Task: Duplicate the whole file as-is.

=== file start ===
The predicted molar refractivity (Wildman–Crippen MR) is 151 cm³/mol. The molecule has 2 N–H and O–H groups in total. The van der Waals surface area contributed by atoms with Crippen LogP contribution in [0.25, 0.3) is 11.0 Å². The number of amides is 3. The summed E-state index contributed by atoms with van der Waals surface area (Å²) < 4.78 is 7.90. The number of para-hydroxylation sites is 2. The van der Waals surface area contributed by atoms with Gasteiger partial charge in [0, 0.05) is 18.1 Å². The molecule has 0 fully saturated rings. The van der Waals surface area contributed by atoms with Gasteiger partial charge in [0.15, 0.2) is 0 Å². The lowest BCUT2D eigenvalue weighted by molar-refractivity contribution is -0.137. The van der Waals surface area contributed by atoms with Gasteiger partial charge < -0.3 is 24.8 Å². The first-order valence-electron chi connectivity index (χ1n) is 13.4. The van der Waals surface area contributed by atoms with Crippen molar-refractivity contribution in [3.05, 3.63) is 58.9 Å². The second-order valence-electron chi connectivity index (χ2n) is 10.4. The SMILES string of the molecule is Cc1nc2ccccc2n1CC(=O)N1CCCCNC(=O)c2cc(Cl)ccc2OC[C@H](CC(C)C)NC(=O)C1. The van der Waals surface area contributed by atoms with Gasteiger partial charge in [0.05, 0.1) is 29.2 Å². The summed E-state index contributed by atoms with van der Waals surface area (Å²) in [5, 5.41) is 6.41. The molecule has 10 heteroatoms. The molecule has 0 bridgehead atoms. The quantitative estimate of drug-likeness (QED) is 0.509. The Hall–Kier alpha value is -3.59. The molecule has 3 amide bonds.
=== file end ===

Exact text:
The predicted molar refractivity (Wildman–Crippen MR) is 151 cm³/mol. The molecule has 2 N–H and O–H groups in total. The van der Waals surface area contributed by atoms with Crippen LogP contribution in [0.25, 0.3) is 11.0 Å². The number of amides is 3. The summed E-state index contributed by atoms with van der Waals surface area (Å²) < 4.78 is 7.90. The number of para-hydroxylation sites is 2. The van der Waals surface area contributed by atoms with Gasteiger partial charge in [0, 0.05) is 18.1 Å². The molecule has 0 fully saturated rings. The van der Waals surface area contributed by atoms with Gasteiger partial charge in [0.15, 0.2) is 0 Å². The lowest BCUT2D eigenvalue weighted by molar-refractivity contribution is -0.137. The van der Waals surface area contributed by atoms with Gasteiger partial charge < -0.3 is 24.8 Å². The first-order valence-electron chi connectivity index (χ1n) is 13.4. The van der Waals surface area contributed by atoms with Crippen molar-refractivity contribution in [3.05, 3.63) is 58.9 Å². The second-order valence-electron chi connectivity index (χ2n) is 10.4. The SMILES string of the molecule is Cc1nc2ccccc2n1CC(=O)N1CCCCNC(=O)c2cc(Cl)ccc2OC[C@H](CC(C)C)NC(=O)C1. The van der Waals surface area contributed by atoms with Gasteiger partial charge in [0.05, 0.1) is 29.2 Å². The summed E-state index contributed by atoms with van der Waals surface area (Å²) in [5, 5.41) is 6.41. The molecule has 10 heteroatoms. The molecule has 0 bridgehead atoms. The quantitative estimate of drug-likeness (QED) is 0.509. The Hall–Kier alpha value is -3.59. The molecule has 3 amide bonds.